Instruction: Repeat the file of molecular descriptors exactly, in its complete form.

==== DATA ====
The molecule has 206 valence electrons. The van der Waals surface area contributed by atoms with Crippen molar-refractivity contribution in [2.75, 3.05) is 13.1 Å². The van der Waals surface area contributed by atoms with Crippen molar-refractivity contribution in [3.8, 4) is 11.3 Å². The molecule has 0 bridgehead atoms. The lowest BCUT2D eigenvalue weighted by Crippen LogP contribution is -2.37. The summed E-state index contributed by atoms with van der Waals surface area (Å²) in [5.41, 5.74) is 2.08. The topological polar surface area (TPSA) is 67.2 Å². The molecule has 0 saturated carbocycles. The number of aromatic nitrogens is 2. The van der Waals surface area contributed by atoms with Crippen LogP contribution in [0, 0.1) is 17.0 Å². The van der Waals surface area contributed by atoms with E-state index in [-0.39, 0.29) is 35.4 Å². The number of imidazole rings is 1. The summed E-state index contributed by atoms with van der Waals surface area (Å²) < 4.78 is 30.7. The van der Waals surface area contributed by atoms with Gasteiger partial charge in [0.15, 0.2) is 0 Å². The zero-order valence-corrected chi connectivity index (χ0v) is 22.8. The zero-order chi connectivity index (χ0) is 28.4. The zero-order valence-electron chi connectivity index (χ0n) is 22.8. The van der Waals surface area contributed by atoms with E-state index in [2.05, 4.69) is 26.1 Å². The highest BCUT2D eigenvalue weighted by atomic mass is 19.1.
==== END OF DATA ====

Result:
The molecule has 206 valence electrons. The van der Waals surface area contributed by atoms with Crippen molar-refractivity contribution in [2.75, 3.05) is 13.1 Å². The van der Waals surface area contributed by atoms with Crippen molar-refractivity contribution in [3.8, 4) is 11.3 Å². The molecule has 0 bridgehead atoms. The lowest BCUT2D eigenvalue weighted by Crippen LogP contribution is -2.37. The summed E-state index contributed by atoms with van der Waals surface area (Å²) in [5.41, 5.74) is 2.08. The topological polar surface area (TPSA) is 67.2 Å². The molecule has 0 saturated carbocycles. The number of aromatic nitrogens is 2. The van der Waals surface area contributed by atoms with Crippen LogP contribution in [0, 0.1) is 17.0 Å². The van der Waals surface area contributed by atoms with E-state index in [-0.39, 0.29) is 35.4 Å². The number of imidazole rings is 1. The summed E-state index contributed by atoms with van der Waals surface area (Å²) < 4.78 is 30.7. The van der Waals surface area contributed by atoms with Gasteiger partial charge in [0.15, 0.2) is 0 Å². The zero-order valence-corrected chi connectivity index (χ0v) is 22.8. The zero-order chi connectivity index (χ0) is 28.4. The zero-order valence-electron chi connectivity index (χ0n) is 22.8. The van der Waals surface area contributed by atoms with E-state index in [2.05, 4.69) is 26.1 Å². The highest BCUT2D eigenvalue weighted by atomic mass is 19.1.